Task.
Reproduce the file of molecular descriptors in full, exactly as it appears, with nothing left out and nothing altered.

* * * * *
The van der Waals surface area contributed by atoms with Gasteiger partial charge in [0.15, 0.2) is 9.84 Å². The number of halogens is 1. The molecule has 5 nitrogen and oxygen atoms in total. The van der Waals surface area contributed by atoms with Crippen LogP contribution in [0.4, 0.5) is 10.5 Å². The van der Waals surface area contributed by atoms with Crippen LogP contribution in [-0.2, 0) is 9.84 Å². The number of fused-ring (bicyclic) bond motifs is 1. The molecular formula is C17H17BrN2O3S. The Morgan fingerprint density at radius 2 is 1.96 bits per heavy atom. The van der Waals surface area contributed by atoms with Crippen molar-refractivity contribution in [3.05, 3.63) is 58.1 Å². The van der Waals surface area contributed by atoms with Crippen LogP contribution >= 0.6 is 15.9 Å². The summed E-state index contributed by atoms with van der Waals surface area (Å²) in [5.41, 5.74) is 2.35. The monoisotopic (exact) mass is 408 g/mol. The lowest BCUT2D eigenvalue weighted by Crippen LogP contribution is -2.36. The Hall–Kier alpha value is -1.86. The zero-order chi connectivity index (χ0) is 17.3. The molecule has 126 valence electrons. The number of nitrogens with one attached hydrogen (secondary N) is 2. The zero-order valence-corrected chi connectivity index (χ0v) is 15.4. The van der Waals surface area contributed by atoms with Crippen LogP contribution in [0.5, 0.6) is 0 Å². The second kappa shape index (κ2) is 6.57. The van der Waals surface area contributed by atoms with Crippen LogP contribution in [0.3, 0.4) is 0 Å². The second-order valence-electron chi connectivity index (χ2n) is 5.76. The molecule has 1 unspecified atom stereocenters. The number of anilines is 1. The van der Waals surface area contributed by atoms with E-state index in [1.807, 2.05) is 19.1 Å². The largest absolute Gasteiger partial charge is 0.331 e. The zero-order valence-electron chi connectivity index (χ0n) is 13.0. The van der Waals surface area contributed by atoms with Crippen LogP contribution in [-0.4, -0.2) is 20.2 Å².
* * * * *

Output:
The van der Waals surface area contributed by atoms with Gasteiger partial charge in [0.15, 0.2) is 9.84 Å². The number of halogens is 1. The molecule has 5 nitrogen and oxygen atoms in total. The van der Waals surface area contributed by atoms with Crippen LogP contribution in [0.4, 0.5) is 10.5 Å². The van der Waals surface area contributed by atoms with Crippen LogP contribution in [-0.2, 0) is 9.84 Å². The number of fused-ring (bicyclic) bond motifs is 1. The molecular formula is C17H17BrN2O3S. The Morgan fingerprint density at radius 2 is 1.96 bits per heavy atom. The van der Waals surface area contributed by atoms with Crippen molar-refractivity contribution in [3.05, 3.63) is 58.1 Å². The van der Waals surface area contributed by atoms with Crippen LogP contribution >= 0.6 is 15.9 Å². The summed E-state index contributed by atoms with van der Waals surface area (Å²) in [5.41, 5.74) is 2.35. The monoisotopic (exact) mass is 408 g/mol. The lowest BCUT2D eigenvalue weighted by Crippen LogP contribution is -2.36. The Hall–Kier alpha value is -1.86. The zero-order chi connectivity index (χ0) is 17.3. The molecule has 126 valence electrons. The number of nitrogens with one attached hydrogen (secondary N) is 2. The zero-order valence-corrected chi connectivity index (χ0v) is 15.4. The van der Waals surface area contributed by atoms with Crippen LogP contribution in [0.5, 0.6) is 0 Å². The second kappa shape index (κ2) is 6.57. The van der Waals surface area contributed by atoms with Crippen LogP contribution in [0.3, 0.4) is 0 Å². The second-order valence-electron chi connectivity index (χ2n) is 5.76. The molecule has 1 unspecified atom stereocenters. The number of anilines is 1. The van der Waals surface area contributed by atoms with E-state index in [1.807, 2.05) is 19.1 Å². The largest absolute Gasteiger partial charge is 0.331 e. The zero-order valence-electron chi connectivity index (χ0n) is 13.0. The van der Waals surface area contributed by atoms with Crippen LogP contribution in [-0.4, -0.2) is 20.2 Å².